The Lemon Tree

Deb Taylor is this month''s short-story competition winner.

Deb Taylor’s short-story entry ‘The Lemon Tree’ has been judged as the winning piece in a local writing competition.

Local author Alan Cobham is running a series of short-story writing competitions and Deb’s outstanding entry netted her a prize of $200.

To enter this month’s competition and be in the running for the $200 prize (and $1000 prize for the overall winner), simply write 500 words or more on the topic ‘Tricked’.Email your entry to acobham@bigpond.com by 31 July. The winner will be announced by email on 7 August.

Deb’s story:

The Lemon Tree

As she cut out the galls from the lemon tree, she felt guilty for having neglected it. When they moved into the house years before, they had discovered that the lemon tree was two different varieties, and that the whole tree was infected with citrus gall wasp.

She can’t remember how she found out about the tiny wasp that buried itself into citrus tree branches creating knobbly galls as the eggs they laid turned into more wasps, but she knew now, that the only way of dealing with it, was to cut the galls out before the wasps hatched in spring, and to dispose of the galls in plastic bags in the rubbish bin.

That’s what they did way back when the kids were little and there was still an outside toilet. James had done the pruning. The tree looked completely naked, possibly ruined – what did they know about lemon trees?

But gradually it grew back and produced lemons again. And from then on, there was a cycle of pruning out the galls at the end of winter. She always felt that she was making a kind of deal between removing most of the infected branches and leaving ones that had fruit forming on them. So that’s what she was doing now – chopping off the branches that couldn’t be saved, snipping out the galls and then cutting the branches into smaller pieces so she could stuff the green waste bin full.

She felt bad at the weight of the galls. No wonder half the tree fell over! When she made her way to the kitchen that morning and had looked outside, she was amazed and disturbed to discover that during last night’s storm, the lemon tree had split, and half of it was lying on the ground.

“Lemon tree, very pretty … ”

She worked her way through the pile of branches berating herself for not having pruned out the galls earlier.

But she knew that keeping the tree free of the wasp was an impossible job as there would be some old neglected lemon tree nearby that was infested. The only way to get on top of the problem was for everyone in the area to prune the galls out at the right time. She kept working and mulled over the way things had turned out between her and James.

She had a tendency to think things weren’t ‘fair’ especially the way she took on most of the responsibilities around the house, and with the kids. Pretty typical, sadly for couples to fall into the roles society sets you up for even though she’d always seen herself as being feminist in her ideas.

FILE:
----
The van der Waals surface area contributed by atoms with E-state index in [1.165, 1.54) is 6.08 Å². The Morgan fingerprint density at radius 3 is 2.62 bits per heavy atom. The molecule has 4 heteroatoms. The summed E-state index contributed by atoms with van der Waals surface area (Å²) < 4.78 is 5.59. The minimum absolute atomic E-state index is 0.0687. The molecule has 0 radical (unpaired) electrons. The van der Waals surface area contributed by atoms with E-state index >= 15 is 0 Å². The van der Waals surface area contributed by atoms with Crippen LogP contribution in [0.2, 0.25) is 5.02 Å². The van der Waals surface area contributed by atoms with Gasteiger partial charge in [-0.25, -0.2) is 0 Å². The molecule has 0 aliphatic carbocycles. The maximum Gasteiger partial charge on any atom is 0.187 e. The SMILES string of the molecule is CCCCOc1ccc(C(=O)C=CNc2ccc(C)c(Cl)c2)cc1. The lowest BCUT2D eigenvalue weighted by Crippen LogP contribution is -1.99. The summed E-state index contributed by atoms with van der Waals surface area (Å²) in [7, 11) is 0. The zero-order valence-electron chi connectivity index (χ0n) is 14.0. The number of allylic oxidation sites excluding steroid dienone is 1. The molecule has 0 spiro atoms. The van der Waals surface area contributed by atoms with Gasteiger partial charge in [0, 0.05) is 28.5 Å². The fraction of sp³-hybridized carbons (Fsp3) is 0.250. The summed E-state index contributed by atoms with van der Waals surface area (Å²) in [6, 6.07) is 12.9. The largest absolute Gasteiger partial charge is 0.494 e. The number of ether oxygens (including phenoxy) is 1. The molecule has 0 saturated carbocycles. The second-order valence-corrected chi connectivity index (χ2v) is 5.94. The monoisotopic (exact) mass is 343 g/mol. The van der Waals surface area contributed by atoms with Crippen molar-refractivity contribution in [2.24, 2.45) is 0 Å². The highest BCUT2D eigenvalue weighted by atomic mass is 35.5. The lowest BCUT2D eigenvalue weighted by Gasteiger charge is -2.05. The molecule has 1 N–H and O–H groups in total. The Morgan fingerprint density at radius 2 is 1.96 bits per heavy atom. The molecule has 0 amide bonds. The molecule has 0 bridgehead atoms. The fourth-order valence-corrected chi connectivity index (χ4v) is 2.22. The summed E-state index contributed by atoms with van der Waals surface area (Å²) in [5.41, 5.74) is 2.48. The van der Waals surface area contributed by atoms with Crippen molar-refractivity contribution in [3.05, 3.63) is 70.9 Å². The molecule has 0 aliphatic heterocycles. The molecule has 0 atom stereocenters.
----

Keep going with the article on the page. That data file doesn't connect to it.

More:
That was before kids. Now it was hard to speak up. It was hard to challenge the arrangement. It was hard to let him do things and do them badly and not get annoyed. It was hard to get out of the pattern of getting frustrated, being snippy, arguing, patching things up and pretending everything was okay.

Kind of like dealing with the citrus gall wasp. “Lemon tree, very pretty, and the lemon flower is sweet … ”

In trying to learn more about caring for the garden she had discovered that lemon trees don’t like to have plants growing around their trunks as they have a shallow root system. The tree was becoming lighter, so she tried to get it upright again. It was going to need some support. The earth around the roots of the lemon tree was sodden from last night’s rain.

The ground was already unstable from the landscaping work they’d done – done to make her happy, and she did love the result and appreciated the effort. But it didn’t solve their problems. They were still the same people. She gently let the tree back down and continued to carefully chop and snip, trying to save fruit and buds while separating the galls from the rest of the pruning.

“Lemon tree, very pretty, and the lemon flower is sweet, but the fruit of the poor lemon … ”

Although she didn’t really believe in astrology she had always liked that she was an earth sign and he was a water sign. With the right amount of each element things could flourish and it seemed poignant to her that half of the tree, that iconic backyard lemon tree, had collapsed from a combination of the weight of the gall wasp infestation and loose wet soil. Too much water. Too many responsibilities. Swamped. Drowned.

Diluted. Depleted. Weakened. Exhausted. That’s how she felt as the years together pushed them apart.

“Lemon tree, very pretty, and the lemon flower is sweet, but the fruit of the poor lemon is impossible to eat.”

So went the chorus of the song that she hummed as she worked and wondered. She thought it was from an album that she remembered as a child, the record cover had a picture of the group on it. ‘Best of the Seekers’ or something like that. The chorus meandered on in her mind. “But the lemon isn’t impossible to eat!! There’s nothing better than a lemon dessert. Lemon meringue pie. Lemon delicious. Lemon tart.”

She had filled the bin with leaves and cut up branches and had piles of galls waiting to be put into bags. She moved the fallen tree upright again and placed a forked branch left from the pruning, up against the trunk.

She carefully pushed the end into the soil and jiggled it one way and the other until it rested in just the right place. She gingerly let go of the tree. It quivered and settled. Relieved that now the tree was supported, and hopeful it would survive, she went back inside. “Lemon tree, very pretty … ” 

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